Rex Nanorum is an Alaskan Expatriate living in Oregon with his wife and kids. Growing up on commercial fishing vessels, he found his next adventure with the 2nd Bn, 75th Ranger Regt. After 5 tours to Afghanistan and Iraq, he adventured about the west coast becoming a commercial fisheries and salvage SCUBA diver, rated helicopter pilot instructor (CFII) and personal trainer, before becoming a gear reviewer and writer.” –Rex Nanorum, @Rexnanorum

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Green Mtn. Boy

A most useful article,Thanks


$0.45/oz at (I am not affiliated with them, just found the cheaper price). That’s for buying 5 lb. which may be more than some people want.

Xaun Loc

45¢/ounce is a much better price than mentioned in the article, but $36 bucks for a target that most people will destroy in a single range session is still a bit pricey for those of us who aren’t using Other People’s Money

Will Flatt

The whole point in buying $36 worth of gelatin is that you get two substantially-sized blocks that you can accurately test your ammunition in. Loads offered commercially vary widely between brands, yielding a huge spectrum of results. This allows you to decide which ammo is right for your needs.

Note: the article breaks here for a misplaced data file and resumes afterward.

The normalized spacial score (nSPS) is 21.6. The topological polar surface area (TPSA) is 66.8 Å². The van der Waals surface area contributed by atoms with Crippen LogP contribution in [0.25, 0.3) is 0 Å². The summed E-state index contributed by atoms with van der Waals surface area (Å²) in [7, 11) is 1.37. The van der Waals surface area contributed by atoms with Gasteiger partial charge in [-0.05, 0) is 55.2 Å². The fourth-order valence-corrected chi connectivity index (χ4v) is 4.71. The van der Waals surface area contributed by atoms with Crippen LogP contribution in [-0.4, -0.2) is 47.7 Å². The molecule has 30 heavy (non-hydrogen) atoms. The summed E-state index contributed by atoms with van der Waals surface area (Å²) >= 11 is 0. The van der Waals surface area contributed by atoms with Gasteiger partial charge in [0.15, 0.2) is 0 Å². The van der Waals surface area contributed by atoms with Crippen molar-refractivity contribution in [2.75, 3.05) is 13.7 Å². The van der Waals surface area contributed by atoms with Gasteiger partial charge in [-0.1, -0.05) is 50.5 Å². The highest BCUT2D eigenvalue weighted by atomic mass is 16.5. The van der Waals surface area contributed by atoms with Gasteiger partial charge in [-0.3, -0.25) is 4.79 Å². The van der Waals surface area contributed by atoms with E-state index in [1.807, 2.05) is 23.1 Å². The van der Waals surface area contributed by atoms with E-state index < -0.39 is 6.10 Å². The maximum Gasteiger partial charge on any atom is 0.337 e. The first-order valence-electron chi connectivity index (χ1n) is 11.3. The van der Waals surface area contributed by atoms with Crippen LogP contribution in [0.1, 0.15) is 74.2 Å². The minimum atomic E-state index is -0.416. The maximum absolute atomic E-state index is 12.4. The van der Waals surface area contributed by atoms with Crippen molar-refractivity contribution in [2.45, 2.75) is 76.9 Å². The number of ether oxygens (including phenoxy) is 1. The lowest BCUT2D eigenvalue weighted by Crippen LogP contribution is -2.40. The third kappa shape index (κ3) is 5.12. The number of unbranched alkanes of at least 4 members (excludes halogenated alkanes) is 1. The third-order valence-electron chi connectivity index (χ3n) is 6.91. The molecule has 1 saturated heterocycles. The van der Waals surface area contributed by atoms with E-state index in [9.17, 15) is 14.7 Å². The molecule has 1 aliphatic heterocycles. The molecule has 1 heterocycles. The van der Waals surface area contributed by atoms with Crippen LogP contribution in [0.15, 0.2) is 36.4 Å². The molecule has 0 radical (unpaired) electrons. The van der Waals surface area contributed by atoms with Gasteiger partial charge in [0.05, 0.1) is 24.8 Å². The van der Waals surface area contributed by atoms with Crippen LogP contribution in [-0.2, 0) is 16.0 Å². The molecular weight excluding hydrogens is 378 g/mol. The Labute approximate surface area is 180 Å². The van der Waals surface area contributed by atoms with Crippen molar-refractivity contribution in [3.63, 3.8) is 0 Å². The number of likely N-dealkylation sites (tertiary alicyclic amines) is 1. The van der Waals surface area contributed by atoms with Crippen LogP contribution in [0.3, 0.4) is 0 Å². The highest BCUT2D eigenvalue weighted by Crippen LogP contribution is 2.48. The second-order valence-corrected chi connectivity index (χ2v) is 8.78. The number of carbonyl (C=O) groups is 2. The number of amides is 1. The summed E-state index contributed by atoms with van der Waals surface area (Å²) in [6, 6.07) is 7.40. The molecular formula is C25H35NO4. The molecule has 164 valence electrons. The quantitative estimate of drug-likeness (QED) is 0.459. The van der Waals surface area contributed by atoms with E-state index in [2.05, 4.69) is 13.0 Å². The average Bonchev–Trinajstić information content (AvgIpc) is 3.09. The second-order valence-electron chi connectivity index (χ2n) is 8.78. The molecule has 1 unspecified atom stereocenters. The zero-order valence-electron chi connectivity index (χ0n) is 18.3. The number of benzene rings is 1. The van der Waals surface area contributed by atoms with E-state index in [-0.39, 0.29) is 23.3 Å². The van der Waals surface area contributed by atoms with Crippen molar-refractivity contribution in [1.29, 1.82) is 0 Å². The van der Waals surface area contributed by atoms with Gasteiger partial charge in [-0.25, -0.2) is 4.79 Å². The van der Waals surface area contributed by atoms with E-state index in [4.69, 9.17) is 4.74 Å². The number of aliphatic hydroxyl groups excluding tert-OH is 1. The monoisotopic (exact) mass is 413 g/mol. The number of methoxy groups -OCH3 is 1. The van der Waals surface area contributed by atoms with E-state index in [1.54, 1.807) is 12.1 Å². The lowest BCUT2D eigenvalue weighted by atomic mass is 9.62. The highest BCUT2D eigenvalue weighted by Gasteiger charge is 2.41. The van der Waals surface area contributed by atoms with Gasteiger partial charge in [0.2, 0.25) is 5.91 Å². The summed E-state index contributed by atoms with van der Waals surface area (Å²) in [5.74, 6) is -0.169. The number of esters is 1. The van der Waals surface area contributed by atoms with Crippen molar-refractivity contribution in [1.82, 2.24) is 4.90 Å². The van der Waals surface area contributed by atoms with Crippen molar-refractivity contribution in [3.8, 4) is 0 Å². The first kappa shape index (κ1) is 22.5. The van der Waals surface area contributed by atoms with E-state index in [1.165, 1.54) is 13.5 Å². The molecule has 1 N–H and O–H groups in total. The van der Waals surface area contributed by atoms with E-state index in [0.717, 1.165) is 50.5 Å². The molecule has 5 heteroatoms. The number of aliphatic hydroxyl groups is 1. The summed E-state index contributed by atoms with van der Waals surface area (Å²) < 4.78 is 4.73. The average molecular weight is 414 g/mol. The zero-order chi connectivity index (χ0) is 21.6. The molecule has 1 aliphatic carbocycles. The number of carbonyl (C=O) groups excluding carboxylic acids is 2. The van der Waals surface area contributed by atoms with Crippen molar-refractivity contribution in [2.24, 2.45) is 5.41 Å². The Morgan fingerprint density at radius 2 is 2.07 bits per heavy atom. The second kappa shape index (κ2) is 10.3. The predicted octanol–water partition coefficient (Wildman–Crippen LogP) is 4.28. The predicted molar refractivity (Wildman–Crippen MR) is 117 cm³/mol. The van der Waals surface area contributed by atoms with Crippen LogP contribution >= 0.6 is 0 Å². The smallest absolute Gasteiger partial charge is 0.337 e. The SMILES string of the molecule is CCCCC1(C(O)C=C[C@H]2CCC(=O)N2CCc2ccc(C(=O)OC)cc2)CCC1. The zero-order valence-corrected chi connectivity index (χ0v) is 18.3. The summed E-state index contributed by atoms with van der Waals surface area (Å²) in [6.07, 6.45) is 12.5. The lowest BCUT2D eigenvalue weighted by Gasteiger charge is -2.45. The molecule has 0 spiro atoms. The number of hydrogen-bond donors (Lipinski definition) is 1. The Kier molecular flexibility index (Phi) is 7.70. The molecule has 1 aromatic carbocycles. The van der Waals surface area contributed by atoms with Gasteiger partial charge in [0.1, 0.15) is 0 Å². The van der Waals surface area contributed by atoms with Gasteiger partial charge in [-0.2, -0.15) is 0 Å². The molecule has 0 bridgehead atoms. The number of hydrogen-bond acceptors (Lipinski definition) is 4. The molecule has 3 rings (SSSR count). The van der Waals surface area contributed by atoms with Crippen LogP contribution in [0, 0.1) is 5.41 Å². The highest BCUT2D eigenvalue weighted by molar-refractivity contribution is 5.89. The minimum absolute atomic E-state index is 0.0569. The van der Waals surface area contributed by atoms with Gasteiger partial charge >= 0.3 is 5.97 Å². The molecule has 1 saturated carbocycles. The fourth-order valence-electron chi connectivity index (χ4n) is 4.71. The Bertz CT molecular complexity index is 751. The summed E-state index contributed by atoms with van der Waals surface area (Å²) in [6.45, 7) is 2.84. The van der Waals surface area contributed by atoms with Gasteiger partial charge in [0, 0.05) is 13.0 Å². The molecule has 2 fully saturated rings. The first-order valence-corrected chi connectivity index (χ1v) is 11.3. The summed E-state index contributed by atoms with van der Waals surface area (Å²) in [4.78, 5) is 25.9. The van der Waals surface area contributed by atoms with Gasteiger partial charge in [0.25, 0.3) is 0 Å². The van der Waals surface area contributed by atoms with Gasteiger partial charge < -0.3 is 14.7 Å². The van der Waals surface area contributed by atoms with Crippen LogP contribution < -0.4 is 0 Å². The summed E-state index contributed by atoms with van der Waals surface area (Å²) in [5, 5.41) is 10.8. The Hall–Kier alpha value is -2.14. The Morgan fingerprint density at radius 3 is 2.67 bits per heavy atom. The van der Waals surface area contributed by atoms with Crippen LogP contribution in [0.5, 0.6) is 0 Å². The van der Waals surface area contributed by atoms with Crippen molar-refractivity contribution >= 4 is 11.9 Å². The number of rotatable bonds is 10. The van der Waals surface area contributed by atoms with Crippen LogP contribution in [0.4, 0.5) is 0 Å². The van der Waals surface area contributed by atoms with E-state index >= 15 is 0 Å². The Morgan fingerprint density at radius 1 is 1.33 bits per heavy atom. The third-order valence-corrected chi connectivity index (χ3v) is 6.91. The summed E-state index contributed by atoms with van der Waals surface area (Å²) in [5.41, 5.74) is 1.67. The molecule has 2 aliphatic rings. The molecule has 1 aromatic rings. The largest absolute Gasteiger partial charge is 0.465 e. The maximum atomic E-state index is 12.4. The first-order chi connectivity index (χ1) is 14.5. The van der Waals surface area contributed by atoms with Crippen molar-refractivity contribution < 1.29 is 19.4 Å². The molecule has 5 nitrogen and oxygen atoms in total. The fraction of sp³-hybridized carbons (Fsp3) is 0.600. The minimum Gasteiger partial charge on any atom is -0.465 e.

I would say that’s worth $36 to find out ahead of time; you don’t want to get surprised by underperformance of your ammo in the middle of a gunfight with some street urchin!!

Eric Equis

Xaun… great point but consider this medium can feasibly be used over and over if you melt (low temp), strain/filter and re-cast.
If you want to see what groups you shoot, use paper… if you want to see what damage your rounds actually do, use ballistics gel.


I would guess that the second melting and subsequent cooling are meant to achieve a more dense block. Please elaborate on the reason for the second melting.

Dave in Fairfax

Lee, When you make it initially, the stirring makes air bubbles. The melt and re-solidify gets rid of the bubbles and ensures consistent density.


Thanks. One more question if you will indulge me. How does the density of this compare to ballistic gel?

Xaun Loc

Get a .177 BB gun that shoots close to 590fps and find out.

Will Flatt

Pretty close but not exact. FBI standard gelatin is “calibrated”, FWIW.


Thanks. Pretty close is good enough for my purposes.

Valuable article. Good job.

Will Flatt

He said in the article that this is to get the air bubbles out from the first cooling of the gelatin. Air bubbles, however small, will skew your results! The object is to get a CONSISTENT medium in which to test ammo.

Eric Equis

I’ve been using 20-24+/- oz gelatin to one gal water… hmmm… maybe I’ve been testing my loads for bodybuilders, LOL!
I’ll try 16gelo/gal-water & try the reheat for bubbles (why i went with 20+/oz per gal),,, sounds netter.